Category Archives: Argumentation

The Keller-Greenwald exchange: What is there to question?

“Is Glenn Greenwald the Future of News?” provokes large quantities of questions. One of mine is this:

Given the reasons why Keller prefers his style of news reporting to Greenwald’s, what, if anything, would he question about the conclusions drawn by Greenwald and the Guardian in their coverage of the Snowden documents? Why?

There are many commentaries available with more questions and analysis. Some that I read and enjoyed include:

Science journalism in context: What would the arguments look like?

A study published recently in PLoS ONE concluded that science journalism fails to contextualize, over time, initial findings in medical studies. “Initial observations are often refuted or attenuated by subsequent studies,” the researchers write. But the subsequent studies receive less coverage than the initial findings. Whatever coverage subsequent studies do receive rarely references their relationship to the initial findings.

The relationship to argument in journalism here is of an “ought” question: “What ought journalists argue when they cover medical research?”

The researchers here contend that journalists ought to include a claim like, “this study [supports / refutes / questions / etc.] previous studies that…” Of course, links to previous coverage would be appropriate here, too.

Further down the line, we can judge the quality of the argument, in the form of the contextualization offered as well. What support is offered for the claim that the study supports or refutes or questions research X?

h/t: The Economist

Journalism enhanced by the principle of charity

This post is a (somewhat modified) excerpt from a paper I presented a few weeks ago (PDF). For reasons I mention below, I think it’s also relevant to the vibrant recent discussions of about “post-truth” journalism.

The principle of charity

The principle of charity, broadly stated, is that when one responds to another person’s argument, one has a responsibility to respond to the strongest possible version of that argument. That can mean doing many things on the other person’s behalf, including supplying unstated assumptions or using more precise language. Essentially, the principle of charity gives the other person the benefit of the doubt. On this point, see pages 16 and 17 of Edward Damer’s “Attacking Faulty Reasoning.”

There are some practical reasons for employing the principle of charity to an argument, but primarily it is a move of fairness.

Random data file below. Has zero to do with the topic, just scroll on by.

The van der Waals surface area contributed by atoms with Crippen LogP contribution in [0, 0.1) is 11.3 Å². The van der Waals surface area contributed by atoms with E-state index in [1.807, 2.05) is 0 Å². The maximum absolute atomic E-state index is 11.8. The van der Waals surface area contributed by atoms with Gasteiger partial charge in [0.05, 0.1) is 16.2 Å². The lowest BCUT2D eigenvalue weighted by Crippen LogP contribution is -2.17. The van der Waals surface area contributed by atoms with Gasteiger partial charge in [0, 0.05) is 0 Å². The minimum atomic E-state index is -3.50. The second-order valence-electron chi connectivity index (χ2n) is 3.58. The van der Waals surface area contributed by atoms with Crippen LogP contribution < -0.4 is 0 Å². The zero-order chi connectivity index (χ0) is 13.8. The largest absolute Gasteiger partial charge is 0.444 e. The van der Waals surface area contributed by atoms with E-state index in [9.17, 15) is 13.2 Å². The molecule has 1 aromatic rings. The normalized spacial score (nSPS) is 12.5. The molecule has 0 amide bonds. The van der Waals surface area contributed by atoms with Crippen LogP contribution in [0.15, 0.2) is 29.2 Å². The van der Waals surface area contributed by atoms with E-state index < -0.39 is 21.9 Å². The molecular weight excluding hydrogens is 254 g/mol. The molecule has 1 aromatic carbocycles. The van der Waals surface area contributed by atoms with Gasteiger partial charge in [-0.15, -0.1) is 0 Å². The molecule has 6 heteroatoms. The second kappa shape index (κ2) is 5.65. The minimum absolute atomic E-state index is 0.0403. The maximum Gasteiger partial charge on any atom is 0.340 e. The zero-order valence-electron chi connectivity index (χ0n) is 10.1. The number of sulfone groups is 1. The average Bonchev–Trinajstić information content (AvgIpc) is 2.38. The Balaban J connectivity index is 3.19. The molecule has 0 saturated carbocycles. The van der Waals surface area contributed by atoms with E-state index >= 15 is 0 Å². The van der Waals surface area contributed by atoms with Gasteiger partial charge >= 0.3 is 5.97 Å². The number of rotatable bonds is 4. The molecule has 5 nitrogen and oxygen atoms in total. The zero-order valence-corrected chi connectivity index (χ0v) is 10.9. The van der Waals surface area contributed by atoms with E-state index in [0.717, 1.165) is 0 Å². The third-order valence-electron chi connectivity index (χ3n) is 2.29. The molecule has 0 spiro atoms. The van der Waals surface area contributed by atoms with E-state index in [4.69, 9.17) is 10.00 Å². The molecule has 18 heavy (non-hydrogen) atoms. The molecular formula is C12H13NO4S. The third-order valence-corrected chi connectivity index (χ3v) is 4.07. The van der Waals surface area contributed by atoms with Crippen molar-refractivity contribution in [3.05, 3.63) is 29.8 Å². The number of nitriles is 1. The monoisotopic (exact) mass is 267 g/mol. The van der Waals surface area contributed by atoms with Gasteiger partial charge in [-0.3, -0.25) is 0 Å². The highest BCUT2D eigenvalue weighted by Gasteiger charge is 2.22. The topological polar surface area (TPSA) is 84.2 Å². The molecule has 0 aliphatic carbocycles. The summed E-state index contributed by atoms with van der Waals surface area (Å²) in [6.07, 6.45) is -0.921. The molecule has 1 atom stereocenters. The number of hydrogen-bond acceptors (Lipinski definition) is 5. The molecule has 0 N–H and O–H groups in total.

I think its purpose as an act of fairness gives the principle of charity potential to be part of a replacement for traditional objectivity in reporting. I think it can help guide journalists past the “view from nowhere” and towards a “view from somewhere” as an ethical framework for their reporting. See page 17 or 183 of Damer.

The meaning of “objectivity” is slippery, but it can be invoked to defend journalism that attempts to “play the story down the middle,” or “give both sides of an issue,” while keeping journalists’ “opinions” out of the news.

My position about objectivity, as I already betrayed, has been shaped by Jay Rosen’s writing regarding the “View from Nowhere” in journalism. A “view from somewhere” seems to me more preferable than a view from nowhere, and my thoughts here regarding the principle of charity obviously reflect that assumption.

Advancing beyond objectivity

Traditional objectivity is seen as a practice that assists citizens in a democracy. In the words of journalist Ted Koppel, “objectivity … is presented to the public at large so that you out there have enough information that you can make intelligent decisions of your own.”

But there are signs that the grip of objectivity on mainstream journalism is loosening. An example on the larger scale is from earlier this year, when NPR released an Ethics Handbook that downplayed the need to create “the appearance of balance,” and instead prioritized “being fair to the truth.” NPR declared itself more willing to say when “the balance of evidence in a matter of controversy weighs heavily on one side.” You can read the text of the handbook at

(Had I written the paper today, I would have mentioned the wave of thinking during this presidential cycle about fact-checking in political journalism and the “post-truth” era of politics. I added some relevant links to the bottom of this post.)

Journalists who would abandon objectivity as an ethical framework must also face the challenge of proposing an alternative framework to objectivity. This alternative framework must defeat fears, perhaps held by journalists themselves, that journalism without objectivity would descend into partisan yapping — that journalism without objectivity would cease to inform citizens about the issues of the day. For example, here is Ted Koppel (again) expressing such a fear.

I argue that the principle of charity can assist in the effort of developing an alternate framework for journalistic ethics. I think the principle helps advance past traditional objectivity, but while preserving objectivity’s interest in presenting in a fair manner the arguments that citizens should understand.

Journalists whose work is informed by the principle of charity can more usefully reconstruct the argument of a politician or pundit before critiquing it. They can reconstruct those arguments in a way that respects their readers’ intelligence and the efforts of those engaged in the public square.

The principle would warn journalists against, “taking cheap shots” or “nit-picking” an opponent’s argument, as they might do with, perhaps, the use of short or incomplete quotes, or by setting up a “straw man” argument. Michael Scriven wrote more about what the principle of charity requires in his textbook “Reasoning.”